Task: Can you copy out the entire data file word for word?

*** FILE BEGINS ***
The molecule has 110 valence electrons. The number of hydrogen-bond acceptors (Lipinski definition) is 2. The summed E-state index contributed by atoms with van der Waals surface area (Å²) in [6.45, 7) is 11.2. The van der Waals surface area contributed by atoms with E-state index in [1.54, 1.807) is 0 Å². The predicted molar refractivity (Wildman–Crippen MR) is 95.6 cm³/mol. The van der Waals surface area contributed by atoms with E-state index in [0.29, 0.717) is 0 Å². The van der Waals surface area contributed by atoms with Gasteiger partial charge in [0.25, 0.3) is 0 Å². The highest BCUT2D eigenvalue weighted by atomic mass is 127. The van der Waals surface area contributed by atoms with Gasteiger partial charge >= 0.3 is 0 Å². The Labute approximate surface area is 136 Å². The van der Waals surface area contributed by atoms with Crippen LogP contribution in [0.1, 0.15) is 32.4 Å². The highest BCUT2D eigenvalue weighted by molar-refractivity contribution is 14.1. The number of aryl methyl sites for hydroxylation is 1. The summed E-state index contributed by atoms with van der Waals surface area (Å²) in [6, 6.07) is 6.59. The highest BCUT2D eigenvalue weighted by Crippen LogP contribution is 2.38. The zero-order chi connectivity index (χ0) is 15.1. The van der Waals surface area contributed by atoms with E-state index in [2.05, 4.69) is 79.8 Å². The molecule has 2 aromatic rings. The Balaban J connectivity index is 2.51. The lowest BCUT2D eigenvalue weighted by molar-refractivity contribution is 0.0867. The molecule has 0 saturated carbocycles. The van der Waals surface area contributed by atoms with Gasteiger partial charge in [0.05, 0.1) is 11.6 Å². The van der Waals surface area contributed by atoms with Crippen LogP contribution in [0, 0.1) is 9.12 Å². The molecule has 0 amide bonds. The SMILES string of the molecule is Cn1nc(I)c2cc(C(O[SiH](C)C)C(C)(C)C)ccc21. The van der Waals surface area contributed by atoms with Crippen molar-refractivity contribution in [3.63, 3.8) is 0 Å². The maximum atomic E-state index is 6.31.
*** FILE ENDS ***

The molecule has 110 valence electrons. The number of hydrogen-bond acceptors (Lipinski definition) is 2. The summed E-state index contributed by atoms with van der Waals surface area (Å²) in [6.45, 7) is 11.2. The van der Waals surface area contributed by atoms with E-state index in [1.54, 1.807) is 0 Å². The predicted molar refractivity (Wildman–Crippen MR) is 95.6 cm³/mol. The van der Waals surface area contributed by atoms with E-state index in [0.29, 0.717) is 0 Å². The van der Waals surface area contributed by atoms with Gasteiger partial charge in [0.25, 0.3) is 0 Å². The highest BCUT2D eigenvalue weighted by atomic mass is 127. The van der Waals surface area contributed by atoms with Gasteiger partial charge >= 0.3 is 0 Å². The Labute approximate surface area is 136 Å². The van der Waals surface area contributed by atoms with Crippen LogP contribution in [0.1, 0.15) is 32.4 Å². The highest BCUT2D eigenvalue weighted by molar-refractivity contribution is 14.1. The number of aryl methyl sites for hydroxylation is 1. The summed E-state index contributed by atoms with van der Waals surface area (Å²) in [6, 6.07) is 6.59. The highest BCUT2D eigenvalue weighted by Crippen LogP contribution is 2.38. The zero-order chi connectivity index (χ0) is 15.1. The van der Waals surface area contributed by atoms with E-state index in [2.05, 4.69) is 79.8 Å². The molecule has 2 aromatic rings. The Balaban J connectivity index is 2.51. The lowest BCUT2D eigenvalue weighted by molar-refractivity contribution is 0.0867. The molecule has 0 saturated carbocycles. The van der Waals surface area contributed by atoms with Gasteiger partial charge in [0.05, 0.1) is 11.6 Å². The van der Waals surface area contributed by atoms with Crippen LogP contribution in [0, 0.1) is 9.12 Å². The molecule has 0 amide bonds. The SMILES string of the molecule is Cn1nc(I)c2cc(C(O[SiH](C)C)C(C)(C)C)ccc21. The van der Waals surface area contributed by atoms with Crippen molar-refractivity contribution in [3.63, 3.8) is 0 Å². The maximum atomic E-state index is 6.31.